The Asia-Pacific's commitment to economic integration has served the region well. Since 1989 when its primary economic policy process, APEC, was founded, the average income per capita (in current US$) has risen by over 200 percent from US$5090 to over US$15,000, much better than the global rise of 160 percent. This has not been limited to emerging economies, for example, in the United States the GDP per capita has gone up from US$23,000 to more than US$55,000. The underlying question therefore is why is there a sense of anxiety over globalization?

PECC's 2016 survey on the State of the Region sheds some further light on the challenges facing trade policy and especially regional trade agreements. As shown in Chart 2, while 71 percent of respondents thought that the Free Trade Asia-Pacific, if it were to be achieved would have a positive impact on their economy, only 51 percent had a positive view on the political environment for freer trade in the region. The disconnect between assessments of the political economy of trade and the FTAAP was deepest in North America, while 78 percent thought such an agreement would a positive impact on their economies, only 43 percent thought that the political environment for trade was positive from their perspective.


      Two key findings emerge from the survey results: all the factors given were thought to influence attitudes towards trade; and that respondents from more advanced economies gave higher scores to all factors (except for slower overall economic growth) compared to their counterparts from emerging economies. This survey findings point to some important actions that governments around the region need to take: better communicate why trade and investment is important; the importance of sustained political commitment to trade but critically to also the need to address concerns about rising income inequality and job security. Moreover, respondents in advanced economies rated labor market issues such as rising income inequality and job anxiety as having a bigger impact on attitudes towards trade than their counterparts from emerging economies.
In the aftermath of the Global Financial Crisis of 2008-2009, APEC leaders endorsed a strategy to make growth more Balanced, Inclusive, Sustainable, Innovative, and Secure. This has resulted in a number of APEC initiatives focusing on these growth attributes, in particular to help address inequality work to ensure that the micro and small and medium enterprise (MSMEs) are able to better benefit from globalization. While much of the growth in trade in recent years has been through global value chains led by multinationals, technology, in particular ecommerce platforms provide a way for small firms to reach the global market. Evidence from some platforms suggest that an enormous leap in net profit margins from around 5 percent to over 54 percent if firms are able to use ecommerce4. This potentially changes the game - levelling the playing field for smaller firms with significant positive distributive gains.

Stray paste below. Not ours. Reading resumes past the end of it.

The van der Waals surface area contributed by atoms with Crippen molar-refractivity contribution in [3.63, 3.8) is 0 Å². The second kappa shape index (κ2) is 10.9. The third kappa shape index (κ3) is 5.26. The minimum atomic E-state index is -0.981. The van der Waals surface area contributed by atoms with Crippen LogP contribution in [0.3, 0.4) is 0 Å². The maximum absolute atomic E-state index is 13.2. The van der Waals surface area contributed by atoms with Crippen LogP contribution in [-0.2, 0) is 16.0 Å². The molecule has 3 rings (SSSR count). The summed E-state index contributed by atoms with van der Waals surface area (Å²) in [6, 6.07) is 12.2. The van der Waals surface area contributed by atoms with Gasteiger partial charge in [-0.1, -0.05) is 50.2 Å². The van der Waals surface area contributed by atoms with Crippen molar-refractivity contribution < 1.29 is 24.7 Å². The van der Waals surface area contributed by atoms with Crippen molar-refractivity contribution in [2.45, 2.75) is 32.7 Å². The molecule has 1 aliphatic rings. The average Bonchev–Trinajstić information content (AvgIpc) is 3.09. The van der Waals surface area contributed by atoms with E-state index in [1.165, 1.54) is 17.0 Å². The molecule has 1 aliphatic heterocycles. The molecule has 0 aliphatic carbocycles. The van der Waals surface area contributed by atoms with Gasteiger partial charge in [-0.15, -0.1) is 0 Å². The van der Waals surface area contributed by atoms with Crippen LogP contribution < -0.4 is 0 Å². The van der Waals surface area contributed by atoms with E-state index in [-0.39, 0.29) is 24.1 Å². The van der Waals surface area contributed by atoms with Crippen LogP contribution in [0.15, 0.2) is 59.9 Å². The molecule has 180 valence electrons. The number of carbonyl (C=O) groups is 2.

The Future of Economic Integration in the Asia-Pacific
While technology may well provide a way to level the playing field and enable smaller firms to reap the benefits of globalization, it remains unclear, given the political economy of trade policy, whether the system can be sustained and eventually evolve into a newer more inclusive form of globalization. A more inclusive phase of globalization would be ideal. Should economies turn inward and adopt protectionist measures the costs would be high – most likely lose-lose scenarios. For instance, Dr Ken Kawasaki, co-chair of PECC's Global Economic Partnership Agreement Consortium estimates that if the US imposes import tariffs on China, US real GDP estimated to decrease by 1.72 per cent under a 45 per cent import tariff imposed on China.
These survey findings support the general narrative that, for the time being at least, emerging regions are likely to continue to with the trade integration initiatives. The very positive views of the political economy of trade in both Southeast Asia and Pacific South America certainly point to this. The aforementioned announcement to try to restart the ASEAN- EU negotiations is also a positive sign. Much hinges on the Regional Comprehensive Economic Partnership negotiations that brings together 10 member ASEAN with China, Japan, Korea, Australian New Zealand and India. Not yet mentioned are the ongoing EU-Japan FTA negotiations – which have also set 2017 as the deadline for completion which, if completed, would be a systemically important rule making deal.
     Beyond immediate concerns over the future of trade deals, some deep thinking is needed on the future course of globalization. As much as trade deals are not the cause of all of today's problems, neither are they a panacea. Trade policy needs to be put in its proper context – overall economic policy frameworks. APEC's broad agenda and non-binding nature make it an ideal process for addressing concerns arising over globalization. Much of that work will be in improving the structural efficiency of regional economies especially the ability of labor markets to deal with changing competitiveness of sectors within economies. APEC already has work in this area which could help to define the next phase of globalization.
(Eduardo Pedrosa is the Secretary General of the Pacific Economic Cooperation Council)